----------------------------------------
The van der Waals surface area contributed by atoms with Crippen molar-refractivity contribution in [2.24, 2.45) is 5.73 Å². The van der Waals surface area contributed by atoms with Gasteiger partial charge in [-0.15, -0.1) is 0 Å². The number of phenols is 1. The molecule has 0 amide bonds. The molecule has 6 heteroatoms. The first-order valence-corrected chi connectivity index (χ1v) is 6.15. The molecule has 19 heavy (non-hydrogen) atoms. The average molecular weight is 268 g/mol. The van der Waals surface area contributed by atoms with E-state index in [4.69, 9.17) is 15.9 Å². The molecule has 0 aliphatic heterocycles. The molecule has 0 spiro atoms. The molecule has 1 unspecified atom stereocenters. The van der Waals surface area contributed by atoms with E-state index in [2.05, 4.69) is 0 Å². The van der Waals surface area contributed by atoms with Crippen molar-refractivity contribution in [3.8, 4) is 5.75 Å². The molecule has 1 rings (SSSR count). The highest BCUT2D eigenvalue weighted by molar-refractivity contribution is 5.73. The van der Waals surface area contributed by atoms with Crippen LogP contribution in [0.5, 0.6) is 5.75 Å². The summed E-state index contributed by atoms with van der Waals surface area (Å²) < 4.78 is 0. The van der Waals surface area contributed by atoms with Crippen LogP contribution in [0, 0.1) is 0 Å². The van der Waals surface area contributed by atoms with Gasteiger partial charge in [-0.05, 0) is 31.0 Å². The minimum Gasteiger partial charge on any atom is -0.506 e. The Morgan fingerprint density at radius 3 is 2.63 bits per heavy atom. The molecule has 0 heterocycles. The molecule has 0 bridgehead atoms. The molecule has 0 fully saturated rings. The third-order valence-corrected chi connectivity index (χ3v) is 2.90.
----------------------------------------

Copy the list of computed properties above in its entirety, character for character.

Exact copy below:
The van der Waals surface area contributed by atoms with Crippen molar-refractivity contribution in [2.24, 2.45) is 5.73 Å². The van der Waals surface area contributed by atoms with Gasteiger partial charge in [-0.15, -0.1) is 0 Å². The number of phenols is 1. The molecule has 0 amide bonds. The molecule has 6 heteroatoms. The first-order valence-corrected chi connectivity index (χ1v) is 6.15. The molecule has 19 heavy (non-hydrogen) atoms. The average molecular weight is 268 g/mol. The van der Waals surface area contributed by atoms with E-state index in [4.69, 9.17) is 15.9 Å². The molecule has 0 aliphatic heterocycles. The molecule has 0 spiro atoms. The molecule has 1 unspecified atom stereocenters. The van der Waals surface area contributed by atoms with E-state index in [2.05, 4.69) is 0 Å². The van der Waals surface area contributed by atoms with Crippen molar-refractivity contribution in [3.8, 4) is 5.75 Å². The molecule has 1 rings (SSSR count). The highest BCUT2D eigenvalue weighted by molar-refractivity contribution is 5.73. The van der Waals surface area contributed by atoms with Crippen LogP contribution in [0.5, 0.6) is 5.75 Å². The summed E-state index contributed by atoms with van der Waals surface area (Å²) < 4.78 is 0. The van der Waals surface area contributed by atoms with Crippen LogP contribution in [0, 0.1) is 0 Å². The van der Waals surface area contributed by atoms with Gasteiger partial charge in [-0.05, 0) is 31.0 Å². The minimum Gasteiger partial charge on any atom is -0.506 e. The Morgan fingerprint density at radius 3 is 2.63 bits per heavy atom. The molecule has 0 heterocycles. The molecule has 0 bridgehead atoms. The molecule has 0 fully saturated rings. The third-order valence-corrected chi connectivity index (χ3v) is 2.90.